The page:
x Abu Dhabi, UAEMonday 22 January 2018

Stuart Holden is taking his chance

Signed on a free transfer, the United States midfielder is spearheading Bolton's rise up the table.

Stuart Holden, right, celebrates after scoring Bolton’s winner against Blackburn on Sunday.
Stuart Holden, right, celebrates after scoring Bolton’s winner against Blackburn on Sunday.

The volley was precise, dipping to ground level, inches inside the near post, and perfectly timed, less than a minute after the equaliser.

As Stuart Holden's late goal defeated Blackburn on Sunday, it did not escape attention that the midfielder could have joined Rovers.

More than that, however, Holden is a microcosm of the changing balance of power in Lancashire.

Courted by local rivals Burnley as well as Blackburn, he ended up at Bolton Wanderers after Owen Coyle, who had wanted to take him to Turf Moor when he was the Burnley manager, moved to the Reebok Stadium himself in January.

In different circumstances, Coyle might have stayed at Burnley, signed Holden for the club and the Clarets stayed in the top flight. However, Burnley's loss is their Lancashire rivals' gain.

Bolton now find themselves sixth in the Premier League and Holden is the one-man symbol of their transformation from resolutely pragmatic to rather pretty on the eye.

It was not unknown for Gary Megson, their former manager, to field three defensive midfielders alongside one another.

Coyle prefers an attack-minded presence in the centre of the pitch. Holden has been that man, changing the entire emphasis of the team from back to front.

A genuinely creative player who, as he showed when advancing beyond the strikers to meet Kevin Davies's knockdown for Sunday's winner, is willing to break forward.

And Holden has acknowledged the significance of finding the right manager.

"[Coyle] suited my style of play," he said in September.

"Sometimes you can get into teams that bypass the midfield or play a different style where maybe I wouldn't have fitted in well or made the same impact."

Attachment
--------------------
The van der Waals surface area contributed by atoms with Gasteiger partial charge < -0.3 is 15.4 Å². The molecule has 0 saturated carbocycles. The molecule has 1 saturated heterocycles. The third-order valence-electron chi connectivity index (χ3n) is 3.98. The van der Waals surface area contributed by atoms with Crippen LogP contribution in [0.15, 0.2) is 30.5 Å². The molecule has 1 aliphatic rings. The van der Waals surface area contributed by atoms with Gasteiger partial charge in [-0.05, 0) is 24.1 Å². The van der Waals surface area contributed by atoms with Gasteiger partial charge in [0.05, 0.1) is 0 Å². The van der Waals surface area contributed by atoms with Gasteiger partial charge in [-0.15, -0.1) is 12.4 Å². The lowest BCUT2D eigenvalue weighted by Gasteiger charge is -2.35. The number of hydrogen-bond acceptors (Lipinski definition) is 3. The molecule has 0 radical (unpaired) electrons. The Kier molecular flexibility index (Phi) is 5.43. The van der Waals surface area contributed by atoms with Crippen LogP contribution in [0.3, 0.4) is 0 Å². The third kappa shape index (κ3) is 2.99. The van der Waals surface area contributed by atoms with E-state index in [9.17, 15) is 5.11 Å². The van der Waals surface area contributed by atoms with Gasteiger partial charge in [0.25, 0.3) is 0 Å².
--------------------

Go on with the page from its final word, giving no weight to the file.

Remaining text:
His impact was initially limited. Coyle rescued Bolton when relegation beckoned but Holden, who only made three appearances, was a marginal presence. The major reason was a broken leg, sustained in March when he was tackled by Nigel de Jong. But for that, his manager believes, he would have attracted attention sooner.

"Holden came into the club, had a leg break in an international game in Holland for the United States prior to the World Cup and missed two months of the season," Coyle said.

"I managed to play him in the last game of the season against Birmingham and I believe had he played those two months of the season he missed, he would have started in the World Cup for America and probably be further on."

It was an injury that may have hurt Bob Bradley more than Coyle: with the US manager searched unsuccessfully for a partner for his dynamic son Michael in the centre of midfield in the World Cup, a semi-fit Holden was limited to a four-minute cameo.

The man who made a brief appearance against England was actually qualified to represent Scotland. The 25-year-old was born in Aberdeen but, after his family relocated to Texas, brought up in the US.

However, his international allegiance was not an issue. He represented the United States at Under 20 and Under 23 level, playing in the 2008 Olympics, before graduating to the senior side.

He played his club football for Houston Dynamo before leaving at the end of the 2009 Major League Soccer season and is, as Coyle likes pointing out, "a player I got for nothing".

Moving to England was a gamble that brought a reward; a short-term contract was swiftly replaced by an extended deal that ties him down until 2013.

Until a thigh injury forced him to miss the recent matches against Blackpool and Manchester City, Holden was an ever-present in the Premier League this season, dovetailing with the more powerful Fabrice Muamba, the former Arsenal player, at the heart of the Bolton midfield.

The American is more of a technical talent, the Englishman a physical force, but both are required to be energetic.

With both wingers urged to attack, Bolton's 4-4-2 formation places an onus on the two men in the middle to cover as much ground as possible.

The team, too, is going places.

"I don't think we're surprised by how well we've done, but other people may be," Holden said.

"We've always had that belief. I see it every day in training and now we're translating it into games.

"It's a great feeling and a great place to be at the moment. Confidence is high."

It is being reflected in performances, Holden's included. As Coyle said: "He gets better."